In today's market, the availability of high-performance programmable DSP IP has recently become a reality. This development will forever alter the traditional order of power in the high-volume, high-dollar market for DSP-based systems-on-a-chip (SoCs), estimated at over $6 billion in 2001. At last, programmable DSP IPs are poised to launch an assault on the traditional design wins and supply chain for DSPs. ARM and MIPS, dominant suppliers of 32-bit RISC controllers, together accounted for nearly 500 million units in 2000.
Just five years ago, the combined volume of ARM and MIPS was less than 20 million units in a 32-bit RISC controller market dominated by Motorola and Intel. A few short years later, Motorola, TI, Intel, and over 35 additional vendors have taken a license to ARM. Plus, more than 15 others are MIPS licensees. Large OEMs like Nokia, Ericsson, Cisco, Nintendo, and Sony have come to realize their SoC supply chain is much more competitive when multiple IC vendors have access to the same IP (32-bit RISC controllers). This way, vendors must compete for the business of these OEMS based on considerations other than their being a sole source.
Gone will be the days when a single IC vendor could dominate a large-volume processor-based market. More experienced OEMs aren't about to let that happen. This is made apparent by the fact that many of them have adopted ARM in digital cellular applications and MIPS in networking and console gaming areas.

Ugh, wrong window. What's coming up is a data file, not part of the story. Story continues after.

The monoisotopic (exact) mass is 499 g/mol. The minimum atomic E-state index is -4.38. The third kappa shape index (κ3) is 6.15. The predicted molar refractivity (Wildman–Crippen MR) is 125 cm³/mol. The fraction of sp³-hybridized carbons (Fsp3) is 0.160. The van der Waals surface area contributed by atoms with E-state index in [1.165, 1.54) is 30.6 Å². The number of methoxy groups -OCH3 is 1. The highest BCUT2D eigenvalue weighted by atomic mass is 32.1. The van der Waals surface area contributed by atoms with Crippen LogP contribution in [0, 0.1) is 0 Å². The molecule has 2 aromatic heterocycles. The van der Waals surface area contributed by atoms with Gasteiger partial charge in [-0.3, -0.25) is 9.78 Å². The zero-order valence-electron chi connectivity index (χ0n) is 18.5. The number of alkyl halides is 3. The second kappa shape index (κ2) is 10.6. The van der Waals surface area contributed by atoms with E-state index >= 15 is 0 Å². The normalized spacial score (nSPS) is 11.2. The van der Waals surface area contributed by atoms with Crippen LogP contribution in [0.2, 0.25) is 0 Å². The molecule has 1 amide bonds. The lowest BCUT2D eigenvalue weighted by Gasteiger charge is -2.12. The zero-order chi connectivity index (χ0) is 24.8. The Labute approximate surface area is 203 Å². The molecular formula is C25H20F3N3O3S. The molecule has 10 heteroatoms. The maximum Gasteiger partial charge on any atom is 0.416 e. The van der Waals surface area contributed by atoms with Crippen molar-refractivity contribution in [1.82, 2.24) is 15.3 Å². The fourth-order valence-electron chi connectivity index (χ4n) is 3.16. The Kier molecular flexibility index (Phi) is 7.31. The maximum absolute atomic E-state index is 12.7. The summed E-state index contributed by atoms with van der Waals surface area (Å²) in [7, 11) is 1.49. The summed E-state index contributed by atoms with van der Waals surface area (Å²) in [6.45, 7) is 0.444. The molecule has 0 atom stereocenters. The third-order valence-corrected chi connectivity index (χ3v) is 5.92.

Traditional, vertically integrated IC suppliers used to be the ideal. But they were forced to make room for the fabless model, as independent foundry services became accessible. Sophisticated independent IC design services then became largely offered, along with independently available IP. At this point, the traditional single supply chain composed three distinct pieces—IP, IC design services, and wafer fabrication services.
This led to specialization and tremendous progress. OEMs and traditional IC vendors have come to rely on a whole new industry created by better tools and design services techniques. Fabrication costs plummeted. And, IP vendors developed highly reusable IP blocks as well as advanced methodologies and tools for integrating them. OEMs now either have an entirely new supply chain or they can source a piece of it, such as the IP, through their traditional IC supplier.
With the widely available best-in-class IP, SoC chip, designers can quickly and competitively create the tens of millions of transistors required for an SoC. There's now an explosion in 32-bit controller IPs. Many firms also are amassing vast libraries of other building-block IPs like bus interfaces, analog components, and I/O peripherals. The missing piece, until recently, has been high-performance programmable DSP IP, crucial for current and next-generation, high-volume, processor-based SoCs.
Recently, a new class of high-performance programmable IP vendors has emerged to fill this growing need. This will finally enhance the supply chain for OEMs and enable a new class of DSP-based SoCs, which are needed for the highest-volume embedded applications.
To be competitive today, many products are forced to integrate further at the chip level. Since most OEMs haven't built a core competency around designing and building ICs, they rely heavily on their SoC IC suppliers.
Someday, OEMs of DSP-based SoCs will no longer be forced to buy in bundles from a single supplier. When they're allowed once again to select the best-in-class of each piece of the supply chain, the effect will be enormous. They'll have a healthier, more competitive supply chain, better costs, and the ability to build better products.